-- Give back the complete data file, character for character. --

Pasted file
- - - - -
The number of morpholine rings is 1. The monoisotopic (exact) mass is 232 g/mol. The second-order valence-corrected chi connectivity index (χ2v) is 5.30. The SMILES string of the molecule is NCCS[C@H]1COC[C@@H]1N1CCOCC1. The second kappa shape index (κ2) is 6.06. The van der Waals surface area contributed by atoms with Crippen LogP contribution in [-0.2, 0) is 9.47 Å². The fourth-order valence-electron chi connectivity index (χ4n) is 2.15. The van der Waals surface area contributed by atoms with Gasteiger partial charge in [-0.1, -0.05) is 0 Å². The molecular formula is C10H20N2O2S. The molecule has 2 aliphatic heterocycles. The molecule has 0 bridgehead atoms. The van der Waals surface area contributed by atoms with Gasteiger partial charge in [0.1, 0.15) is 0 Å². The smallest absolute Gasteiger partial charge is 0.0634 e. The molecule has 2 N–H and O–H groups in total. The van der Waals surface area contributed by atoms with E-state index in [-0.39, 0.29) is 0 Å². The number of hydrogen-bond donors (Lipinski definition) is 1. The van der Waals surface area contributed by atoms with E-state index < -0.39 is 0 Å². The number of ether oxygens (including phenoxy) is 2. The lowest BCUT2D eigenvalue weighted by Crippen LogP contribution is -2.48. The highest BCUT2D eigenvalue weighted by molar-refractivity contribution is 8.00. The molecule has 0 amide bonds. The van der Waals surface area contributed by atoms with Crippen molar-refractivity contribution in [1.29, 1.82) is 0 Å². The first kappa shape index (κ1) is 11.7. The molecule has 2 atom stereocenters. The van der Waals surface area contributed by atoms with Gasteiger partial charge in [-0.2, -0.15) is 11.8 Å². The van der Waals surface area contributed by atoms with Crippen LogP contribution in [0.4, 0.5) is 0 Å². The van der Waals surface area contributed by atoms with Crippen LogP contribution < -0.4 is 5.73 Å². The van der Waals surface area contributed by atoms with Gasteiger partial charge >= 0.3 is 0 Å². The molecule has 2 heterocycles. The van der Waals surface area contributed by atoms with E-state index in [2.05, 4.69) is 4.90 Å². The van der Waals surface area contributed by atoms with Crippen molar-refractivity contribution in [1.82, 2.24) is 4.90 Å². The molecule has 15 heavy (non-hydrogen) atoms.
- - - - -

The number of morpholine rings is 1. The monoisotopic (exact) mass is 232 g/mol. The second-order valence-corrected chi connectivity index (χ2v) is 5.30. The SMILES string of the molecule is NCCS[C@H]1COC[C@@H]1N1CCOCC1. The second kappa shape index (κ2) is 6.06. The van der Waals surface area contributed by atoms with Crippen LogP contribution in [-0.2, 0) is 9.47 Å². The fourth-order valence-electron chi connectivity index (χ4n) is 2.15. The van der Waals surface area contributed by atoms with Gasteiger partial charge in [-0.1, -0.05) is 0 Å². The molecular formula is C10H20N2O2S. The molecule has 2 aliphatic heterocycles. The molecule has 0 bridgehead atoms. The van der Waals surface area contributed by atoms with Gasteiger partial charge in [0.1, 0.15) is 0 Å². The smallest absolute Gasteiger partial charge is 0.0634 e. The molecule has 2 N–H and O–H groups in total. The van der Waals surface area contributed by atoms with E-state index in [-0.39, 0.29) is 0 Å². The number of hydrogen-bond donors (Lipinski definition) is 1. The van der Waals surface area contributed by atoms with E-state index < -0.39 is 0 Å². The number of ether oxygens (including phenoxy) is 2. The lowest BCUT2D eigenvalue weighted by Crippen LogP contribution is -2.48. The highest BCUT2D eigenvalue weighted by molar-refractivity contribution is 8.00. The molecule has 0 amide bonds. The van der Waals surface area contributed by atoms with Crippen molar-refractivity contribution in [1.29, 1.82) is 0 Å². The first kappa shape index (κ1) is 11.7. The molecule has 2 atom stereocenters. The van der Waals surface area contributed by atoms with Gasteiger partial charge in [-0.2, -0.15) is 11.8 Å². The van der Waals surface area contributed by atoms with Crippen LogP contribution in [0.4, 0.5) is 0 Å². The van der Waals surface area contributed by atoms with Crippen LogP contribution < -0.4 is 5.73 Å². The van der Waals surface area contributed by atoms with Gasteiger partial charge >= 0.3 is 0 Å². The molecule has 2 heterocycles. The van der Waals surface area contributed by atoms with E-state index in [2.05, 4.69) is 4.90 Å². The van der Waals surface area contributed by atoms with Crippen molar-refractivity contribution in [1.82, 2.24) is 4.90 Å². The molecule has 15 heavy (non-hydrogen) atoms.